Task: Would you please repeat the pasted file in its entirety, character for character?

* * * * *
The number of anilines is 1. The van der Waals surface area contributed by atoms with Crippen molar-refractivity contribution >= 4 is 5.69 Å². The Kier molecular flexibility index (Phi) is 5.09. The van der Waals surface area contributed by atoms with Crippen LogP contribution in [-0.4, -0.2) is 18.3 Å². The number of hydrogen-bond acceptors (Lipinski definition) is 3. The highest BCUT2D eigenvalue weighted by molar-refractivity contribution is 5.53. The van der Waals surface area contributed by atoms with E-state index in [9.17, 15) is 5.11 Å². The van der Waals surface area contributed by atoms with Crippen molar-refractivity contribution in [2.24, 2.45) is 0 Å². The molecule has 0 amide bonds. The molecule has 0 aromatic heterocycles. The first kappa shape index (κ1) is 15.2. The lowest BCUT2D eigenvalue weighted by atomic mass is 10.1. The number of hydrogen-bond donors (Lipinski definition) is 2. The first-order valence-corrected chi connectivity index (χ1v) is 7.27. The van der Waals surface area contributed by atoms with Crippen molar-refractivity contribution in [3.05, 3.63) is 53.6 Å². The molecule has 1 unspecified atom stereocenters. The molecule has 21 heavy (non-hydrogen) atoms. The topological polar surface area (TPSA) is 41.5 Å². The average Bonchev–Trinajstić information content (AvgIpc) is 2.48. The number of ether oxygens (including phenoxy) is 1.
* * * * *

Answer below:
The number of anilines is 1. The van der Waals surface area contributed by atoms with Crippen molar-refractivity contribution >= 4 is 5.69 Å². The Kier molecular flexibility index (Phi) is 5.09. The van der Waals surface area contributed by atoms with Crippen LogP contribution in [-0.4, -0.2) is 18.3 Å². The number of hydrogen-bond acceptors (Lipinski definition) is 3. The highest BCUT2D eigenvalue weighted by molar-refractivity contribution is 5.53. The van der Waals surface area contributed by atoms with E-state index in [9.17, 15) is 5.11 Å². The van der Waals surface area contributed by atoms with Crippen molar-refractivity contribution in [2.24, 2.45) is 0 Å². The molecule has 0 amide bonds. The molecule has 0 aromatic heterocycles. The first kappa shape index (κ1) is 15.2. The lowest BCUT2D eigenvalue weighted by atomic mass is 10.1. The number of hydrogen-bond donors (Lipinski definition) is 2. The first-order valence-corrected chi connectivity index (χ1v) is 7.27. The van der Waals surface area contributed by atoms with Crippen molar-refractivity contribution in [3.05, 3.63) is 53.6 Å². The molecule has 1 unspecified atom stereocenters. The molecule has 21 heavy (non-hydrogen) atoms. The topological polar surface area (TPSA) is 41.5 Å². The average Bonchev–Trinajstić information content (AvgIpc) is 2.48. The number of ether oxygens (including phenoxy) is 1.